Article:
Plasma wave experiment for the ISEE-3 Mission semi-annual report, February 20, 1981-August 19, 1981 by F. L Scarf ( )
2 editions published in 1981 in English and held by 2 WorldCat member libraries worldwide
"Analyses of data from the scientific instrument designed to study solar wind and plasma wave phenomena on the International Sun Earth Explorer 3 are presented. Plasma turbulence upstream and downstream of interplanetary shocks was detected. The microscopic plasma waves associated with interplanetary shocks were studied in the broad context of a discussion of some potential contributions to collisionless shock and cosmic ray acceleration theories. The central issue here was whether heated ions create magnetohydrodynamic turbulence as part of the quasi-parallel shock structure. The analysis suggests that the plasma physics near the Earth's bow shock may apply to interplanetary shocks on a far larger scale. Additional analyses concerning whistler mode wave propagation and Earth's foreshock structure are briefly described."
Periodic amplitude variations in Jovian continuum radiation by W. S Kurth ( Book )
2 editions published in 1986 in English and held by 2 WorldCat member libraries worldwide
An analysis of periodic variations in the amplitude of continuum raidation trapped in the Jovian magnetosphere shows structure with periods near both five and ten hours. Contrary to a plausible initial idea, the continuum amplitudes are not organized by position of the observer relative to the dense plasma sheet. Instead, there seem to be preferred orientations of system III longitude with respect to the direction to the sun which account for the peaks. This implies a clock-like modulation of the continuum radiation intensity as opposed to a searchlight effect. The importance of the dipole longitude-solar wind alignment to the amplitude of the continuum radiation implies the source region of the radiation is near the magnetopause and may tie the generation of the radio waves to the clock like modulation of energetic electron fluxes from Jupiter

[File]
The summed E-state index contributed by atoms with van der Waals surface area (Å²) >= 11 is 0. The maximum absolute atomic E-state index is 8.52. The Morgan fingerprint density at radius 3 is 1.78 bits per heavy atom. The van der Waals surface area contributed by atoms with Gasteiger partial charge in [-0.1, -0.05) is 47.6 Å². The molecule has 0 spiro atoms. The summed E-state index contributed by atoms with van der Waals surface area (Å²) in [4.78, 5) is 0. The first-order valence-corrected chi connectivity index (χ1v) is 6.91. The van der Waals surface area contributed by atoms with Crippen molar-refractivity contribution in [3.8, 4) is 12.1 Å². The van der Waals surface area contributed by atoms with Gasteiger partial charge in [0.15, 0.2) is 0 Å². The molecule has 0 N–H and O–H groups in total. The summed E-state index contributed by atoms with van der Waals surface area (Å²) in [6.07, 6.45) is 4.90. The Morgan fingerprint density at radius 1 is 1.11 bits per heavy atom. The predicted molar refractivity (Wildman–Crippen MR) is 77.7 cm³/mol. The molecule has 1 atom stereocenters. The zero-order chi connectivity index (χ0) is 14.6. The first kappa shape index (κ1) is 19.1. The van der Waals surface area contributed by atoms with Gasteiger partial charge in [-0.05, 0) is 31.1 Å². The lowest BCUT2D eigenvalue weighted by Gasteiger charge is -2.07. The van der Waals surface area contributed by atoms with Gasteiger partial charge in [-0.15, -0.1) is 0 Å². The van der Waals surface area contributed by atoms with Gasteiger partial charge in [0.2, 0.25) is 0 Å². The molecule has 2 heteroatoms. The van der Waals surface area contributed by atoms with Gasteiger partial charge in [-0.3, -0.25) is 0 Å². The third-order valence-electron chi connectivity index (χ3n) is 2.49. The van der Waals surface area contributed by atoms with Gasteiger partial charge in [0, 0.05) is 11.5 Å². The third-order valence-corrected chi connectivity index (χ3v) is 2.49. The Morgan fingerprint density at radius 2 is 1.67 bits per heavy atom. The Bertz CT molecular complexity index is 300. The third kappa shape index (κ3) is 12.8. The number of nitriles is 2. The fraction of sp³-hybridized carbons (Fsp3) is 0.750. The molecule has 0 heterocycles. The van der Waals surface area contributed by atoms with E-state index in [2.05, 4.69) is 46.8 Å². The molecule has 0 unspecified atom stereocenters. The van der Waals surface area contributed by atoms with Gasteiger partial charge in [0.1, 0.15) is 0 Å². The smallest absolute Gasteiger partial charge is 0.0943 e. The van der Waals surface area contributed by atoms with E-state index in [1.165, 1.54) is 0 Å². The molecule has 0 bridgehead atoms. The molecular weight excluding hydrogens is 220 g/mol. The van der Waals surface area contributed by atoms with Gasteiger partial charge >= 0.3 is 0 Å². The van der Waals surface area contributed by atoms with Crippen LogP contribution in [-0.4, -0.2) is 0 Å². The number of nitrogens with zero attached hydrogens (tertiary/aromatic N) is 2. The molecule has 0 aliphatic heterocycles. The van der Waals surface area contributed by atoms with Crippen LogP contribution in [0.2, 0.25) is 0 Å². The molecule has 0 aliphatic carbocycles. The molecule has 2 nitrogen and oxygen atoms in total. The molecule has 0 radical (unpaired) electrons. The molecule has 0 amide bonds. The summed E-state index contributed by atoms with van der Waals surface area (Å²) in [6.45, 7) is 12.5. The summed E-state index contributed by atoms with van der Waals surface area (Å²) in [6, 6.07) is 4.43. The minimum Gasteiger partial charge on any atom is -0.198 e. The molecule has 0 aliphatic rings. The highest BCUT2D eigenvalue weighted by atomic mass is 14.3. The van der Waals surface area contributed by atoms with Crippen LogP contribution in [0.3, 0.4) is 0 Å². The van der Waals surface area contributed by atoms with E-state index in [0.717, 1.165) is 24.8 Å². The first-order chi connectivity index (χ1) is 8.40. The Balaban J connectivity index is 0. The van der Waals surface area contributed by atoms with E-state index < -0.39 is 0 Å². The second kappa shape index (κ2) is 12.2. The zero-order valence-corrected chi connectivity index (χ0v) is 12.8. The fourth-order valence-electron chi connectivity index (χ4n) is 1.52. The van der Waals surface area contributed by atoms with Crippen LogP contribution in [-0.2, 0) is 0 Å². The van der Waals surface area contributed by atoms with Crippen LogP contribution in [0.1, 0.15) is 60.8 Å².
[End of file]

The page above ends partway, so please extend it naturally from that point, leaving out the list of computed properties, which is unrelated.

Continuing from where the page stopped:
Plasma wave observations at Uranus from Voyager 2 by Donald A Gurnett ( Book )
2 editions published in 1986 in English and held by 2 WorldCat member libraries worldwide
Radio emissions from Uranus were detected by the Voyager 2 plasma wave instrument about 5 days before closets approach at frequencies of 31.1 and 56.2 khz. The bow shock was identified by an abrupt broadband burst of electrostatic turbulence about 10 hours before closest approach at a radial distance of 23.5 ru. Once inside of the magnetosphere strong whistler mode hiss and chorus emissions were observed at radial distances less than about 8 R sub u, in the same region where the energetic particle instruments detected intense fluxes of energetic electrons. A variety of other plasma waves, such as (f sub c) electron cyclotron waves, were also observed int his same region. At the ring plane crossing the plasma wave instrument detected a large number of impulsive events that are interpreted as impacts of micron sized dust particles on the spacecraft. The maximum impact rate was about 20 to 30 impacts/sec, and the north-south thickness of the impact region was about 4,000 km. In this paper presents an overview of the principal results from the plasma wave instrument, starting with the first detection of radio emissions from Uranus, and ending a few days after closest approach
Detection of nonthermal continuum radiation in Saturn's magnetosphere by W. S Kurth ( Book )
2 editions published in 1982 in English and held by 2 WorldCat member libraries worldwide